I think this swim will give Sarah the challenge she’s looking for. I swam in six key points around the island yesterday and in two of them (the SW and NE points) Ï have honestly never felt such opposing forces of the ocean all colliding against each other. Picture a 3m @ 17 second period swell slamming into a cliff hundreds of feet high. After detonation all that energy reverbs into the next oncoming swell. Add to this a strong opposing ocean current, topped by a 15-knot surface wind swell. I have huge respect for what she is going to try and do. She will definitely need to engage four by four to get around these points. In between these key points there is respite though. She’s going to have to work through the tough patches (about 5km each) to enjoy the longer downsides. The water is a warm 24 degrees and very salty which makes it buoyant and the vis is off the charts at 30m plus. It’s like swimming through beautiful liquid mayhem…”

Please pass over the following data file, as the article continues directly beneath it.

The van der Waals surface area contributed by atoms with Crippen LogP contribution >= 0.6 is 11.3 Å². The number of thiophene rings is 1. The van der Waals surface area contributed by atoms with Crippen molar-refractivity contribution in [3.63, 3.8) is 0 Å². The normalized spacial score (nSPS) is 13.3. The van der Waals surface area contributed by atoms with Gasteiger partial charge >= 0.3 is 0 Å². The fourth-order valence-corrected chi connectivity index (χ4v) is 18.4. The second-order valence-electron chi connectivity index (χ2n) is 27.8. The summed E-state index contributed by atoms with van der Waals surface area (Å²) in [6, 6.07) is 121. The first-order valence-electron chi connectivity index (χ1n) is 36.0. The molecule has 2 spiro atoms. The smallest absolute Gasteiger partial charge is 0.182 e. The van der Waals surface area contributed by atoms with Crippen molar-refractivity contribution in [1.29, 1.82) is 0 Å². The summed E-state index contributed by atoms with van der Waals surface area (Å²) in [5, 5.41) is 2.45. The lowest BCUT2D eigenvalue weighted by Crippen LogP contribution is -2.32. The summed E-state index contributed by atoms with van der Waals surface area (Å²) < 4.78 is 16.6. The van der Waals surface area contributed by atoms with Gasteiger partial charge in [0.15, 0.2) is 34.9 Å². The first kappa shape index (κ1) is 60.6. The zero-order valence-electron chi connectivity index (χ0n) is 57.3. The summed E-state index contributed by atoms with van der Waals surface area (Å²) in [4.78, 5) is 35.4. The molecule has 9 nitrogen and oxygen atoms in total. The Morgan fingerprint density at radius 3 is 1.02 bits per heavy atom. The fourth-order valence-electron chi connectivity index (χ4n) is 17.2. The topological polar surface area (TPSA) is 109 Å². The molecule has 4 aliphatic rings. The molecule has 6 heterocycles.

In warring times of old resourceful survivors would find refuge in the cliffs of Poike. To survive there, you had to be a good swimmer and you had to be able to make do on meagre rations. With Sarah swimming faithfully at my side I paddled us into the liquid vortex marveling at the combination of land and seascape that the ancients passed through all those years before us. Her trust in me to guide her is a huge responsibility, but I have no doubt in her swimming ability. I can feel the suck of the current coursing around the island taking hold of us and pulling us backwards. Progress against the cliffs slows down dramatically. Sarah swims and in between breaths I can see she’s smiling. I can’t believe it, she’s enjoying this!